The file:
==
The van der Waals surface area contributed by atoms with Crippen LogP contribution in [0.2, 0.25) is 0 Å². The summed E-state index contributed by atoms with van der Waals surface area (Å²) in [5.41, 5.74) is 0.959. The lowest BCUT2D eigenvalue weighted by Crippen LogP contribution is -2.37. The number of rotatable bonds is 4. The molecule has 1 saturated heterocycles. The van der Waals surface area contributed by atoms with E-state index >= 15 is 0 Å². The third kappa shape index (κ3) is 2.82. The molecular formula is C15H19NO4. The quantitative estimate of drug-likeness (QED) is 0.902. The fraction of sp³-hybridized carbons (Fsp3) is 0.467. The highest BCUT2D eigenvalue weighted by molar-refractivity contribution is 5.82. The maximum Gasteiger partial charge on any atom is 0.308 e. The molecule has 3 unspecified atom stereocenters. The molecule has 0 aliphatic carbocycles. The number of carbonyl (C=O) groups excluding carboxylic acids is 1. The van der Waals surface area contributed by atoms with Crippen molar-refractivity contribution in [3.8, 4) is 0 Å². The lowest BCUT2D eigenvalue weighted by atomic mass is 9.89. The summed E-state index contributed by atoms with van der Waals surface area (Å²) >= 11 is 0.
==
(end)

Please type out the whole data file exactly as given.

The van der Waals surface area contributed by atoms with Crippen LogP contribution in [0.2, 0.25) is 0 Å². The summed E-state index contributed by atoms with van der Waals surface area (Å²) in [5.41, 5.74) is 0.959. The lowest BCUT2D eigenvalue weighted by Crippen LogP contribution is -2.37. The number of rotatable bonds is 4. The molecule has 1 saturated heterocycles. The van der Waals surface area contributed by atoms with E-state index >= 15 is 0 Å². The third kappa shape index (κ3) is 2.82. The molecular formula is C15H19NO4. The quantitative estimate of drug-likeness (QED) is 0.902. The fraction of sp³-hybridized carbons (Fsp3) is 0.467. The highest BCUT2D eigenvalue weighted by molar-refractivity contribution is 5.82. The maximum Gasteiger partial charge on any atom is 0.308 e. The molecule has 3 unspecified atom stereocenters. The molecule has 0 aliphatic carbocycles. The number of carbonyl (C=O) groups excluding carboxylic acids is 1. The van der Waals surface area contributed by atoms with Crippen molar-refractivity contribution in [3.8, 4) is 0 Å². The lowest BCUT2D eigenvalue weighted by atomic mass is 9.89. The summed E-state index contributed by atoms with van der Waals surface area (Å²) >= 11 is 0.